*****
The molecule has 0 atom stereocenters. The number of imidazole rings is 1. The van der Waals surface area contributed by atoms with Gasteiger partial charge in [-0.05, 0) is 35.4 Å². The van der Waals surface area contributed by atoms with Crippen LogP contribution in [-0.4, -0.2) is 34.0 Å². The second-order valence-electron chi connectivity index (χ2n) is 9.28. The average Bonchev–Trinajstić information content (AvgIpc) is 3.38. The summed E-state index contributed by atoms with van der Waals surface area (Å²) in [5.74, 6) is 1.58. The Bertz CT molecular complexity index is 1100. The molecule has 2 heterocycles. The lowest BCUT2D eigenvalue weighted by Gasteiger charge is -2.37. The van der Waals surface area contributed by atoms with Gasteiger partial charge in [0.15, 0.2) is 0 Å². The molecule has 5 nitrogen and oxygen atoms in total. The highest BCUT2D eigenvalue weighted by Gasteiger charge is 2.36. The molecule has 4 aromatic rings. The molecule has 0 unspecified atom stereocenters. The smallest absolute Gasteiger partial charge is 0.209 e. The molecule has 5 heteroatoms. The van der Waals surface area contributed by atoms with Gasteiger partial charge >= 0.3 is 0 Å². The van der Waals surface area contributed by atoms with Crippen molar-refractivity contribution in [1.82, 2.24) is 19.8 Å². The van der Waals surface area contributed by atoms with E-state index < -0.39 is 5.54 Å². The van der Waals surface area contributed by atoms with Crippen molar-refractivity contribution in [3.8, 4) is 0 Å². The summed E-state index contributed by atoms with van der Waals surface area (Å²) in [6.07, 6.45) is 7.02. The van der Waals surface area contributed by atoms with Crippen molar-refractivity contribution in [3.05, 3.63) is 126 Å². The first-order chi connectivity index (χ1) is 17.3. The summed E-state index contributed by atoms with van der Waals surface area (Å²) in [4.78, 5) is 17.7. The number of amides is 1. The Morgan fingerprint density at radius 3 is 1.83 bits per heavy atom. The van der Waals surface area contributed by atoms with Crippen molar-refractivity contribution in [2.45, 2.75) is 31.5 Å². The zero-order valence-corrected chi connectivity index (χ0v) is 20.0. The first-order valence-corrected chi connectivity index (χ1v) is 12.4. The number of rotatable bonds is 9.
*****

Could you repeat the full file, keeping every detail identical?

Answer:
The molecule has 0 atom stereocenters. The number of imidazole rings is 1. The van der Waals surface area contributed by atoms with Gasteiger partial charge in [-0.05, 0) is 35.4 Å². The van der Waals surface area contributed by atoms with Crippen LogP contribution in [-0.4, -0.2) is 34.0 Å². The second-order valence-electron chi connectivity index (χ2n) is 9.28. The average Bonchev–Trinajstić information content (AvgIpc) is 3.38. The summed E-state index contributed by atoms with van der Waals surface area (Å²) in [5.74, 6) is 1.58. The Bertz CT molecular complexity index is 1100. The molecule has 2 heterocycles. The lowest BCUT2D eigenvalue weighted by Gasteiger charge is -2.37. The van der Waals surface area contributed by atoms with Gasteiger partial charge in [0.15, 0.2) is 0 Å². The molecule has 5 nitrogen and oxygen atoms in total. The highest BCUT2D eigenvalue weighted by Gasteiger charge is 2.36. The molecule has 4 aromatic rings. The molecule has 0 unspecified atom stereocenters. The smallest absolute Gasteiger partial charge is 0.209 e. The molecule has 5 heteroatoms. The van der Waals surface area contributed by atoms with Gasteiger partial charge >= 0.3 is 0 Å². The van der Waals surface area contributed by atoms with Crippen molar-refractivity contribution in [1.82, 2.24) is 19.8 Å². The van der Waals surface area contributed by atoms with E-state index < -0.39 is 5.54 Å². The van der Waals surface area contributed by atoms with Crippen molar-refractivity contribution in [3.8, 4) is 0 Å². The summed E-state index contributed by atoms with van der Waals surface area (Å²) in [6.07, 6.45) is 7.02. The van der Waals surface area contributed by atoms with Crippen molar-refractivity contribution in [3.05, 3.63) is 126 Å². The first-order chi connectivity index (χ1) is 17.3. The summed E-state index contributed by atoms with van der Waals surface area (Å²) in [4.78, 5) is 17.7. The number of amides is 1. The Morgan fingerprint density at radius 3 is 1.83 bits per heavy atom. The van der Waals surface area contributed by atoms with Crippen molar-refractivity contribution in [2.45, 2.75) is 31.5 Å². The zero-order valence-corrected chi connectivity index (χ0v) is 20.0. The first-order valence-corrected chi connectivity index (χ1v) is 12.4. The number of rotatable bonds is 9.